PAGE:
SMSFs will continue to be a focus in ASICs enforcement work.
Editor's note 1:
On 12 July 2016, declarations were filed at the Adelaide Magistrates Court. The matter was listed for return on 22 September 2016 in the Adelaide Magistrates Court for Mr Nowak to enter a plea.
Editor's note 2:
On 22 September 2016, the matter was adjourned until 13 October 2016.
Editor's note 3:
On 13 October 2016, the matter was adjourned until 10 November 2016.
Editor's note 4:
The matter has been further adjourned until 19 January 2017.
ASIC has banned Mr Ronald Malcom Cross, of Figtree, New South Wales, from providing financial services for a period of four years. Mr Cross is the CEO and a director of Park Trent Properties Group Pty Ltd (Park Trent).
On 27 November 2015, further to proceedings issued by ASIC, the Supreme Court of New South Wales found that Park Trent had unlawfully carried on an unlicensed financial services business for over five years by advising clients to purchase investment properties through a self-managed super fund (SMSF).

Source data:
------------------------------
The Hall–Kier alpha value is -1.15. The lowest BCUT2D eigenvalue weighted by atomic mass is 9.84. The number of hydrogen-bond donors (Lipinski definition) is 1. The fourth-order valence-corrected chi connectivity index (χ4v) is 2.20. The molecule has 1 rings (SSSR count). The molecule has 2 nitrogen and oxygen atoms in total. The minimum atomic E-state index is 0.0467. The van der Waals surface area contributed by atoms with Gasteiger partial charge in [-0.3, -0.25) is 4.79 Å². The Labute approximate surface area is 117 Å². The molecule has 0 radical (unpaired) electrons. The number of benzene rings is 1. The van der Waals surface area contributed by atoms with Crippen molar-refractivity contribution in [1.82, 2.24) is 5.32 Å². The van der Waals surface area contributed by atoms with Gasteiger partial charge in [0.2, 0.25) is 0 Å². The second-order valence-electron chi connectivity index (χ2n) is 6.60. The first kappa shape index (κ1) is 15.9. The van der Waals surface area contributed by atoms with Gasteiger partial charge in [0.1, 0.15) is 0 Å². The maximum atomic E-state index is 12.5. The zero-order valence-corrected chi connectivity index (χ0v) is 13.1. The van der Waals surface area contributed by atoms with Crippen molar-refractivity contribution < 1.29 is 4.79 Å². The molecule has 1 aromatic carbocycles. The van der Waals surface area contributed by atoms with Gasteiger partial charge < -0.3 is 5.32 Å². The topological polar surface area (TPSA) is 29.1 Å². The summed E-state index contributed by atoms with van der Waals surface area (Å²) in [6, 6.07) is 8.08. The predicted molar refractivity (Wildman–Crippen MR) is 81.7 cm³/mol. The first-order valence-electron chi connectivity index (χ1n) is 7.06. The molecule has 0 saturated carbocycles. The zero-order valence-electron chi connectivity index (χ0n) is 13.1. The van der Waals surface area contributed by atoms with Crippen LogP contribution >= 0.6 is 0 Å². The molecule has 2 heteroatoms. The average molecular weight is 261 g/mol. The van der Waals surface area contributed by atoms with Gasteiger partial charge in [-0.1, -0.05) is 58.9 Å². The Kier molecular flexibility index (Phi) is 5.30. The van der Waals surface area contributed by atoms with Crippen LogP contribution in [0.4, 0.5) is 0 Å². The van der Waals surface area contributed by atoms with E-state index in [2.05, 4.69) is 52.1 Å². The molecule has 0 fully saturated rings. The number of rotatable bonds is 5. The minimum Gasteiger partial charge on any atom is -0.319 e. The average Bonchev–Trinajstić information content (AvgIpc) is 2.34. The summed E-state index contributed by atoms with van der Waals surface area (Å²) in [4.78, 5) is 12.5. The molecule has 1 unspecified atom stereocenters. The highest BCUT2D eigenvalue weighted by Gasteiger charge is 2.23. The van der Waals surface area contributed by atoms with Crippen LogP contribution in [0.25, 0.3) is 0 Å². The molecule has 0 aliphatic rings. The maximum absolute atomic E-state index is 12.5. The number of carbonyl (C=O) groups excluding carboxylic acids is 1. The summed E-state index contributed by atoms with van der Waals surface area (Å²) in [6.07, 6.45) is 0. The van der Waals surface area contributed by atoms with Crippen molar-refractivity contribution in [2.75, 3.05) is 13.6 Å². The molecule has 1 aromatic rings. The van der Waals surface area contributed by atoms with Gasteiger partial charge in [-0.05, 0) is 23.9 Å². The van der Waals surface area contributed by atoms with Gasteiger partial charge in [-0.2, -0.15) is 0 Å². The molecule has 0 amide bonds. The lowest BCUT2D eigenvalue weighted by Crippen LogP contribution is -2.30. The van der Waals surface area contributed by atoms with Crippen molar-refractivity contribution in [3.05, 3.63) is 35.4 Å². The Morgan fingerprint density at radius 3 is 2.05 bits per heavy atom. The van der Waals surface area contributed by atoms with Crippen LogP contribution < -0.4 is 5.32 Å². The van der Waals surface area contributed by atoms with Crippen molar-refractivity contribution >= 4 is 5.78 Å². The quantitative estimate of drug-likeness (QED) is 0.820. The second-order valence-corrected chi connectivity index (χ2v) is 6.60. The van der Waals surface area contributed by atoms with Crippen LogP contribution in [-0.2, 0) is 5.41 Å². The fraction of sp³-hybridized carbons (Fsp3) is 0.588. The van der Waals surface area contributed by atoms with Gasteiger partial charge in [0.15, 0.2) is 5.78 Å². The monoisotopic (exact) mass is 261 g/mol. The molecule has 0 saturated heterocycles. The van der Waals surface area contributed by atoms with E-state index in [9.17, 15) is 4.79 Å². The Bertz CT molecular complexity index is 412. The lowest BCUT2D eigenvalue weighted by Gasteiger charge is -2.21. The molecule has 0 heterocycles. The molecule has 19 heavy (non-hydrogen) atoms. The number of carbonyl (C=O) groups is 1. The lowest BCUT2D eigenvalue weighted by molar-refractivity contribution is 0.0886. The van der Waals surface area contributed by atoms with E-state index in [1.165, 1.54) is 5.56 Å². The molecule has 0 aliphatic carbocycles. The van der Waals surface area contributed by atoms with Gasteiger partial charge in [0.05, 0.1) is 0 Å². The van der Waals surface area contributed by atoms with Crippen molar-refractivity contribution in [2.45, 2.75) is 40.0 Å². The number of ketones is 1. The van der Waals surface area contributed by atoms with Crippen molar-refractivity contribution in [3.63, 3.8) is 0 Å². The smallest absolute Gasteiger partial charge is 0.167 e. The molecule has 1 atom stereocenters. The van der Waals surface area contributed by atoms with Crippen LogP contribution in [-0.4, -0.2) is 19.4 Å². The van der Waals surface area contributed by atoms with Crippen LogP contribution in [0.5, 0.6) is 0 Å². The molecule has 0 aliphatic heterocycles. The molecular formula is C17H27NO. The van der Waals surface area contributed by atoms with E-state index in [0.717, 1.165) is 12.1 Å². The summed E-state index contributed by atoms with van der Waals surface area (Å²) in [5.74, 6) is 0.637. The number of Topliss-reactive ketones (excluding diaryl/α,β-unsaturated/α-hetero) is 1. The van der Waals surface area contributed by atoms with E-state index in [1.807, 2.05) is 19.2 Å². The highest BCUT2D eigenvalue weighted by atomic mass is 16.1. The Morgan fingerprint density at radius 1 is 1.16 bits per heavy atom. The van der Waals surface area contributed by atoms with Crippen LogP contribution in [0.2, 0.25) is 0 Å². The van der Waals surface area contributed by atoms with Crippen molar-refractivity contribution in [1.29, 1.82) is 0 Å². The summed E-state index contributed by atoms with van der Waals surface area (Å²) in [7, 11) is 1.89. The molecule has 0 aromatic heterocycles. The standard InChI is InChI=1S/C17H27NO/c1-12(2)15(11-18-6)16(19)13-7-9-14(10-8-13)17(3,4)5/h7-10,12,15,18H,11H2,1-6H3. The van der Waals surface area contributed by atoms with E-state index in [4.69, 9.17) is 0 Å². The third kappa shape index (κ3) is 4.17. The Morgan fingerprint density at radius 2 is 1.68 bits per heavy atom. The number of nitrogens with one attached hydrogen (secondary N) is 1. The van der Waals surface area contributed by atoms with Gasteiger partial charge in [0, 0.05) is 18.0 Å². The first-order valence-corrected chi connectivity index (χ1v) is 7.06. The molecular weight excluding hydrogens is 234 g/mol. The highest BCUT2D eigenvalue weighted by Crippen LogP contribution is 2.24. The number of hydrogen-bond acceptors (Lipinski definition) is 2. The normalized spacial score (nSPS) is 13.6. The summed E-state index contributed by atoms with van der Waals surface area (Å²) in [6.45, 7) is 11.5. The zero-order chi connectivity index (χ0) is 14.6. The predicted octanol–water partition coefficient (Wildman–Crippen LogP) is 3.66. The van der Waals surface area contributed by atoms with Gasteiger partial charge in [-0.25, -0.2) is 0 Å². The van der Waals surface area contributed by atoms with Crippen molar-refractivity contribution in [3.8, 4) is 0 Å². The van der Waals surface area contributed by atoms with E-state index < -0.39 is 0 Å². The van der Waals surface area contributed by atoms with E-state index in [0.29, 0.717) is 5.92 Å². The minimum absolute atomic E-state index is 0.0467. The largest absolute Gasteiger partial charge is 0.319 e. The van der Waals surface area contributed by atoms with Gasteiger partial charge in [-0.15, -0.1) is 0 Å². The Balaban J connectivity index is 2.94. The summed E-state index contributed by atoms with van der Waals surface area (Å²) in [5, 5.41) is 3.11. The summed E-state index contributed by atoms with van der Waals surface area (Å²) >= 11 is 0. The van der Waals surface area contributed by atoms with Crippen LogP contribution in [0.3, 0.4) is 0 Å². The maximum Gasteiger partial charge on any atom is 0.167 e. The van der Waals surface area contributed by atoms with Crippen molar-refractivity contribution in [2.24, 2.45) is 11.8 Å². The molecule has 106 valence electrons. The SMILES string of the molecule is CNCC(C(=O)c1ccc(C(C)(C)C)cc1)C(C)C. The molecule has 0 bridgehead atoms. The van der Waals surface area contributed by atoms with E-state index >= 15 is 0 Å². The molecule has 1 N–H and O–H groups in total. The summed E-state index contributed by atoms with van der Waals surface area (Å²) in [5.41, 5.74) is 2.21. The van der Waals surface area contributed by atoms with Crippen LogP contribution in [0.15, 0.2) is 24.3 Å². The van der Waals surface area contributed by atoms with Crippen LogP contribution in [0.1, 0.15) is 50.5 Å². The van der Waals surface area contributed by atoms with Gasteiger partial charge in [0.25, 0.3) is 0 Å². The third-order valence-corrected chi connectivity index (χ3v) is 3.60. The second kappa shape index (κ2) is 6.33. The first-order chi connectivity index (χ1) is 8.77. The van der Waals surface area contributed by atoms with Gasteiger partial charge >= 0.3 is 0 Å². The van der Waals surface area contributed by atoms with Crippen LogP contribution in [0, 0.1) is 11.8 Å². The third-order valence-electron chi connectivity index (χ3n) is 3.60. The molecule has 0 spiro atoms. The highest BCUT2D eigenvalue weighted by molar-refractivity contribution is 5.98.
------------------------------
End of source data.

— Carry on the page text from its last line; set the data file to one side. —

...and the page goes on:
The Court also permanently restrained Park Trent from providing unlicensed financial product advice to clients regarding SMSFs.
ASIC found that, as the key decision maker of Park Trent, Mr Cross:
- was knowingly involved in Park Trent's contraventions, making all of its major strategic and business decisions and intended to influence clients to purchase properties through SMSFs; and
- that Mr Cross was willing to ignore legal advice and warnings about Park Trent's practices, demonstrating that he is likely to contravene financial services laws.